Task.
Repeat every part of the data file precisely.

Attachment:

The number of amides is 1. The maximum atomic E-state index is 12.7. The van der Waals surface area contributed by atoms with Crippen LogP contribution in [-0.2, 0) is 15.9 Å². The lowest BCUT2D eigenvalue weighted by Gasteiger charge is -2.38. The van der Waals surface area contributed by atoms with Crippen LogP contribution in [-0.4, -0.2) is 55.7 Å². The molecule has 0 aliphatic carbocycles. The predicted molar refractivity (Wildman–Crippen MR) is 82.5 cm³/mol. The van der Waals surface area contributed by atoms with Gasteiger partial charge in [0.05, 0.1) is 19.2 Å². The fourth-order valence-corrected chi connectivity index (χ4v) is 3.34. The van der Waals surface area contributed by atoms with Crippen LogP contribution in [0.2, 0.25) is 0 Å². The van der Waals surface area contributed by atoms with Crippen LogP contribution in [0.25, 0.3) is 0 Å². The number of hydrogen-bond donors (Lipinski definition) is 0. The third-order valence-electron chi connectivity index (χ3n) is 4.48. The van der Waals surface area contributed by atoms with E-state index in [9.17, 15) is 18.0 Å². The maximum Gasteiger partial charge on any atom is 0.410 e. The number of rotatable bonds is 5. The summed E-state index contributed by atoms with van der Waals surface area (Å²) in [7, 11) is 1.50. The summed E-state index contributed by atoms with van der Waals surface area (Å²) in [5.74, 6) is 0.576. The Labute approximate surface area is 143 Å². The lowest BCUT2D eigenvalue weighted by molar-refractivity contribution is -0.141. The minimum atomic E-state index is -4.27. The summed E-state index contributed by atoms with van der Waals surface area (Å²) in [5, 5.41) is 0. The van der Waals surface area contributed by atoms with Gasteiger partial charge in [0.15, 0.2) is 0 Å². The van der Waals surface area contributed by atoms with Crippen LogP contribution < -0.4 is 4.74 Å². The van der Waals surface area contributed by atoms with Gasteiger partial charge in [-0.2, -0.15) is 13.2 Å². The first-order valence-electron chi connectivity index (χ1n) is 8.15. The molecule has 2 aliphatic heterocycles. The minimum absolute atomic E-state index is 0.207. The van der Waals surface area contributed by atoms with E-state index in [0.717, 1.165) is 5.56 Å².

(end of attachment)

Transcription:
The number of amides is 1. The maximum atomic E-state index is 12.7. The van der Waals surface area contributed by atoms with Crippen LogP contribution in [-0.2, 0) is 15.9 Å². The lowest BCUT2D eigenvalue weighted by Gasteiger charge is -2.38. The van der Waals surface area contributed by atoms with Crippen LogP contribution in [-0.4, -0.2) is 55.7 Å². The molecule has 0 aliphatic carbocycles. The predicted molar refractivity (Wildman–Crippen MR) is 82.5 cm³/mol. The van der Waals surface area contributed by atoms with Gasteiger partial charge in [0.05, 0.1) is 19.2 Å². The fourth-order valence-corrected chi connectivity index (χ4v) is 3.34. The van der Waals surface area contributed by atoms with Crippen LogP contribution in [0.2, 0.25) is 0 Å². The van der Waals surface area contributed by atoms with Crippen LogP contribution in [0.25, 0.3) is 0 Å². The number of hydrogen-bond donors (Lipinski definition) is 0. The third-order valence-electron chi connectivity index (χ3n) is 4.48. The van der Waals surface area contributed by atoms with E-state index in [9.17, 15) is 18.0 Å². The maximum Gasteiger partial charge on any atom is 0.410 e. The number of rotatable bonds is 5. The summed E-state index contributed by atoms with van der Waals surface area (Å²) in [7, 11) is 1.50. The summed E-state index contributed by atoms with van der Waals surface area (Å²) in [5.74, 6) is 0.576. The Labute approximate surface area is 143 Å². The lowest BCUT2D eigenvalue weighted by molar-refractivity contribution is -0.141. The minimum atomic E-state index is -4.27. The summed E-state index contributed by atoms with van der Waals surface area (Å²) in [5, 5.41) is 0. The van der Waals surface area contributed by atoms with Gasteiger partial charge in [0.15, 0.2) is 0 Å². The van der Waals surface area contributed by atoms with Crippen LogP contribution < -0.4 is 4.74 Å². The van der Waals surface area contributed by atoms with Gasteiger partial charge in [-0.2, -0.15) is 13.2 Å². The first-order valence-electron chi connectivity index (χ1n) is 8.15. The molecule has 2 aliphatic heterocycles. The minimum absolute atomic E-state index is 0.207. The van der Waals surface area contributed by atoms with E-state index in [0.717, 1.165) is 5.56 Å².